California governor announces plan to make insulin, drive down prices

State budget includes $100 million for new program.

The state of California is jumping into the insulin market with hopes of offering cheaper prices to consumers.

The measure was tucked into the state’s $308 billion budget and the news spread this month when California Gov. Gavin Newsom used text and video on Twitter to announce: “California is going to make its own insulin. It’s simple. People should not go into debt to get life-saving medication.”

Newsom said on his first day in office, he signed an executive order putting the state on the path to creating prescription drugs, “and now it’s happening.”

“Nothing, nothing epitomizes market failures more than the cost of insulin,” with people spending $300 to $500 out of pocket per month for it, Newsom said. “California is now taking matters into our own hands.”

The state budget has set aside $100 million to contract to make insulin at a cheaper price and sell it at close to at-cost and available to all. Of that amount, $50 million will go to low-cost insulin products and $50 million will go toward a California-based insulin manufacturing facility to provide new, high-paying jobs and a stronger supply chain for the drug, the governor said via video.

“Because in California, we know people should not go into debt to receive life-saving medication,” Newsom said.

A week after posting the video, the social media site logged 4.6 million views for the video, with 22,300 retweets, 5,735 quote tweets and 143,900 likes.

Not the only one

Insulin is becoming the poster-drug to illustrate how drug prices are soaring out of reach of many Americans, and there have been numerous calls for government action on insulin, and prescription drug costs generally.

Last month, a group of senators and representatives wrote to U.S. Department of Health and Human Services Secretary Xavier Becerra to use existing authority to lower drug prices. Sen. Elizabeth Warren, D-Massachusetts, and Rep. Lloyd Doggett, D-Texas, with Sen. Angus King, I-Maine, and Rep. Joaquin Castro, D-Texas, and Rep. Sara Jacobs, D-California, led the group in a joint letter.

Prescription drug companies are “using their monopoly power to hike prices and pad their bottom lines,” the letter said. With legal restrictions on government negotiations and pharmaceutical pricing, drug companies make more money in the United States than the rest of the world combined for the 20 top-selling drugs, the lawmakers said in the letter.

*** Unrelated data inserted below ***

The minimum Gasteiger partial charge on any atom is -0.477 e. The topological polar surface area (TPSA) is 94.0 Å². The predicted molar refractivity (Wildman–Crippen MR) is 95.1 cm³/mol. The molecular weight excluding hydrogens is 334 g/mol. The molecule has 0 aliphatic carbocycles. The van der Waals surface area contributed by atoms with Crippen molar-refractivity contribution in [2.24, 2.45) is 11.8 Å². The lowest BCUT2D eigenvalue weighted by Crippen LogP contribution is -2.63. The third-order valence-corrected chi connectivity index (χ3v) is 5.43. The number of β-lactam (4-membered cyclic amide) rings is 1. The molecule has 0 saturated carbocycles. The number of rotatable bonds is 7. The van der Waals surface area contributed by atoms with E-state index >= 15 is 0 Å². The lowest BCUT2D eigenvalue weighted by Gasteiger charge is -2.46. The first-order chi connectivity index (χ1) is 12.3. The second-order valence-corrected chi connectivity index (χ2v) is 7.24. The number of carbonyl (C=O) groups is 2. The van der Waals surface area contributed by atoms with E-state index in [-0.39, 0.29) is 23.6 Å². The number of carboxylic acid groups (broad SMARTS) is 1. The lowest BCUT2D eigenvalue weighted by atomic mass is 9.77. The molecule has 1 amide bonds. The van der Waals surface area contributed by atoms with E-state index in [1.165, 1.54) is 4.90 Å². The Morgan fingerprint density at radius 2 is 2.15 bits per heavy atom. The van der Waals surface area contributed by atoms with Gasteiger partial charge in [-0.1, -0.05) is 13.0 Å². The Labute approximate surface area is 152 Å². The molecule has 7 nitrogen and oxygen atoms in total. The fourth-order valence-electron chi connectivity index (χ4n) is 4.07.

The situation “is especially perverse and upsetting” because U.S. taxpayers drive research through $40 billion through the National Institutes of Health, their letter said.

Six days before that letter, U.S. Sen. Susan Collins, R-Maine, and Jeanne Shaheen, D-New Hampshire, co-chairs of the Senate Diabetes Caucus, announced new bipartisan legislation, the Improving Needed Safeguards for Users of Lifesaving Insulin Now (INSULIN) Act. They noted more than 37 million Americans live with diabetes, the most expensive chronic condition in the country, costing an estimated $327 billion a year.

President Joe Biden also has called on Congress to take action on drug prices.

In June, the Federal Trade Commission voted 5-0 to examine how drug companies and pharmacy benefit managers are setting prices that patients can’t afford. In that meeting, Commissioner Alvaro Bedoya cited a lawsuit filed by Arkansas Attorney General Leslie Rutledge alleging Novo Nordisk, Sanofi and Eli Lilly conspired with CVS Caremark, Express Scripts and OptumRx, which “collectively dominate the pricing system” for insulin drugs.

Earlier this year, nonprofit pharmaceutical company Civica Inc. announced a plan to make and sell insulins at prices cheaper than those currently available.

Also in June, researchers reported Medicare Part D would have saved $3.6 billion by purchasing 77 generic prescription drugs at prices charged by the Mark Cuban Cost Plus Drug Company, operated by the billionaire owner of the Dallas Mavericks professional basketball team. That study in the American College of Physicians’ Annals of Internal Medicine made national news for illustrating variations in drug prices.